have constant accounts of from Leutenant M'^Kenzie. Yow are now so long
passed the time yow had fixed for your jurnay, that I am resolved to wreat to
your lordship just as if I had never heard of your design to leve London.

vol. n. 2 N


j\Iy Lord, the reason of my giveing yow this trouble is to recommend a
Irind of yours and myne to your care. Your lordship will remember that,
when you was secretary, the Queen had a designe to have given my Lord
Haddo an extraordinary goun : now, my Lord, ther is a goun vacant, and
therby hir Majesty has it in liir pouer to make good hir former design to my
Lord Haddo ; and I am perswaded that if your lordship wold give your selfe
tlie trouble to goe to Windsor and propose it to hir Majesty, it might take
effect. Yow know the man well eneugh, and can give such a character of
him as he deserves ; but he is not unknoun to the Queen, which I hop will
make the matter goe the better. It's not fitt for to say anie thing off
him, but I beleive this will generally be allowed that the goun will hardly
be better filled then it wold by him. I thought to have perswaded my Lord
Haddo to have wreat himselfe to yow, but he is so doubtfuU of success, and so
modest and unwilling to give yow trouble, that I took it upon me to doe it
for him. I know I need not caution your lordship to take no notice of this
project, if it succeed not ; for I have not mentioned it to no person. I am,
my dear Lord,

Your lordship's most affectionat cusing and most humble servant,


499. The Same to [John nineteenth Eakl of Sutheeland].

The 19 of January 1716.
My dear Lord, — I humbly beg your lordship may order poor Stray's
busines, and give me the protection for the M*-Craes, which will be very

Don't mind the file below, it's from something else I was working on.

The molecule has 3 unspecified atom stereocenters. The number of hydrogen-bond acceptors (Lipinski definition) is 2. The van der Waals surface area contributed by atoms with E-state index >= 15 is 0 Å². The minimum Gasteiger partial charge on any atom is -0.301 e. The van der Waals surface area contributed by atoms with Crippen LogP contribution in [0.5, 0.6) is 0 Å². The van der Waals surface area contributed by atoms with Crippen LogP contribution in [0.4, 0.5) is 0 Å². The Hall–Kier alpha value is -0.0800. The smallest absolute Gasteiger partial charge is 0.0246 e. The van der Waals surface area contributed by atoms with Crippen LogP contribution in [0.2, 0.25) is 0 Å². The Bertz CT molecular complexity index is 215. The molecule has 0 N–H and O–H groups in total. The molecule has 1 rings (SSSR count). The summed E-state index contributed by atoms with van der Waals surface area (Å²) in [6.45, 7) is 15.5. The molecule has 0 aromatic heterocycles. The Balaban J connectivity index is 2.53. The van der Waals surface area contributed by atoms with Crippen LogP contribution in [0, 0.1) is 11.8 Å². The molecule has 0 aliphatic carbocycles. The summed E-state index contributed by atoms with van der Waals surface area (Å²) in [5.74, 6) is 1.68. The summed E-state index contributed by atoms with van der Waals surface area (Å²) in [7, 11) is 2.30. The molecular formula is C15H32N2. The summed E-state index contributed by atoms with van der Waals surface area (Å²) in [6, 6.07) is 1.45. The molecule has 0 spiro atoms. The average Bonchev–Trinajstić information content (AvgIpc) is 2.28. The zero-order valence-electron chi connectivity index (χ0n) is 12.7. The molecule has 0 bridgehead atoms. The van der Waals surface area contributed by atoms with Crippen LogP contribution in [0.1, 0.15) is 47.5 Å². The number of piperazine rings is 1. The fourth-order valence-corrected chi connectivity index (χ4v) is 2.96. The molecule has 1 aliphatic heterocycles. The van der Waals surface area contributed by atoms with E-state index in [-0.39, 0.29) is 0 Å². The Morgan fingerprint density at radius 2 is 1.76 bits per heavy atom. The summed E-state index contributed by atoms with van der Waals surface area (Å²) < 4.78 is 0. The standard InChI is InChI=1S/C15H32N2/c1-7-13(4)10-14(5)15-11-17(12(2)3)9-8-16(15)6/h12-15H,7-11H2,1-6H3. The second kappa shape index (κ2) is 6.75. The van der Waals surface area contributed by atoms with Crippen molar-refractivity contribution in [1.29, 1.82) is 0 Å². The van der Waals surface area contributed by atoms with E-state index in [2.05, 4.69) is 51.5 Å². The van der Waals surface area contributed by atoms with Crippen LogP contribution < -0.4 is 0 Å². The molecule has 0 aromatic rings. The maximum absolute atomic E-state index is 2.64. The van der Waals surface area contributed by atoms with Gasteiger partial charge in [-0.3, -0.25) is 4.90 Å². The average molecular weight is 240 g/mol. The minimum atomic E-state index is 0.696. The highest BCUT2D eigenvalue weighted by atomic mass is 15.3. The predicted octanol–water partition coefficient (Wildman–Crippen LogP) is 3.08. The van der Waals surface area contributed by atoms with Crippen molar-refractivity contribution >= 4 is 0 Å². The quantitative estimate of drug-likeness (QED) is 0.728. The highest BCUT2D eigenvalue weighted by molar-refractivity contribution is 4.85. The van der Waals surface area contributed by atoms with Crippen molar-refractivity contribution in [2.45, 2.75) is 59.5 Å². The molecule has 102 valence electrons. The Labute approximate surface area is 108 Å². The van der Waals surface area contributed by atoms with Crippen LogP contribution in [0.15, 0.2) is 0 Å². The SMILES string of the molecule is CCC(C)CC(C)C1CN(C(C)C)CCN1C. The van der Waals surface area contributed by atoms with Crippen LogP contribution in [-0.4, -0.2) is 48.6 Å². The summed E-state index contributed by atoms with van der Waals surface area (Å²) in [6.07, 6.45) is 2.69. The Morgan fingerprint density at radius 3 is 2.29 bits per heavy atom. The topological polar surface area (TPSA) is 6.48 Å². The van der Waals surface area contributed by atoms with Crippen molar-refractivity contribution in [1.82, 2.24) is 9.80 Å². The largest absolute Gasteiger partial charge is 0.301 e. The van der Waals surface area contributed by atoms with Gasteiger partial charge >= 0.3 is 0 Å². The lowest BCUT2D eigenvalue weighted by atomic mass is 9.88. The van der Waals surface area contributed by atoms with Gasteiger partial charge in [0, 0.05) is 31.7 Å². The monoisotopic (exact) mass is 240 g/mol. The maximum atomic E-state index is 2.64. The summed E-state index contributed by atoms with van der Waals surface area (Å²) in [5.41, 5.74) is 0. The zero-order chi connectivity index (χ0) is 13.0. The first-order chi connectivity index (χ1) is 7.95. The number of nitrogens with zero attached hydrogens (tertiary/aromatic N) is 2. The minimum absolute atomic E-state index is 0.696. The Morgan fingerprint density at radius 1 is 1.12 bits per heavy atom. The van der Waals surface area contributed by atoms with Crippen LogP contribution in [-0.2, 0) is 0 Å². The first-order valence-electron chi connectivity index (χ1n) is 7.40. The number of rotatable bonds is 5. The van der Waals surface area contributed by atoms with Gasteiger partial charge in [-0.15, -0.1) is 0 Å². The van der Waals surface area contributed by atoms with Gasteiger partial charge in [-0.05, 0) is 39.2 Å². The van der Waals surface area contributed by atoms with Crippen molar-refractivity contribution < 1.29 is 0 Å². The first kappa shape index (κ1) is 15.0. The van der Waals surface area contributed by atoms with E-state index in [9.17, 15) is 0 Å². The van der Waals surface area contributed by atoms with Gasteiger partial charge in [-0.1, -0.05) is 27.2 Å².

usefuU and even necessary to hinder Seafort's people from a new rising. I'le
wait of your lordship when I have on my cloaths ; but Mrs. Dunbar desires
mightily that your lordship would do us all the honor to dine with us. I


know your lordsliip does not hate the fair sex, and ther is two here that are
worth looking on. I liope that will have some effect to perswad your lord-
ship to do us the honour to come and dine with us. I am, with more zeal

and respect than I can express, your fathfull slave,


Indorsed : " Simon Lord Lovat to E. Sutherland, 1 9 Jany. 1716, inviting
" him to dine at B. Dunbars house in Inverness, where my wife and
" sister then was."

500. The Same to [John second Earl of Cromartie].

Inverness, the 24 of j\Iarch 1716.
]\Iy dear Lord, — I send you this express to aquant your lordship that I
have acted for you as for my brother. I have prevail' d with Major General
Wightman to \xx\t for your lordship and for Inchcouter to General Cadogan,
that sin[c]e he got no actuall rebellion proven against you, that he might allow
liim to set you at liberty on bail, or your parole of honor, which is all I could
do, or all that the major general could do, if you were our brother ; so I hope
a litle tyme will end your lordship's confinement. I presume to give my
humble duty to your worthy lady. I am glad to have given her ladyship
and your lordship such open proofs of my friendship and respect. I diverted
the sending regular troops or another officer, because I know Cerr and my
men will do what your lordship pleases. I told the general that you order'd
me to present him your litle galloway when your horses came to Inverness.
Inchcouter is so sensible of my friendship, that he promises to do uliat he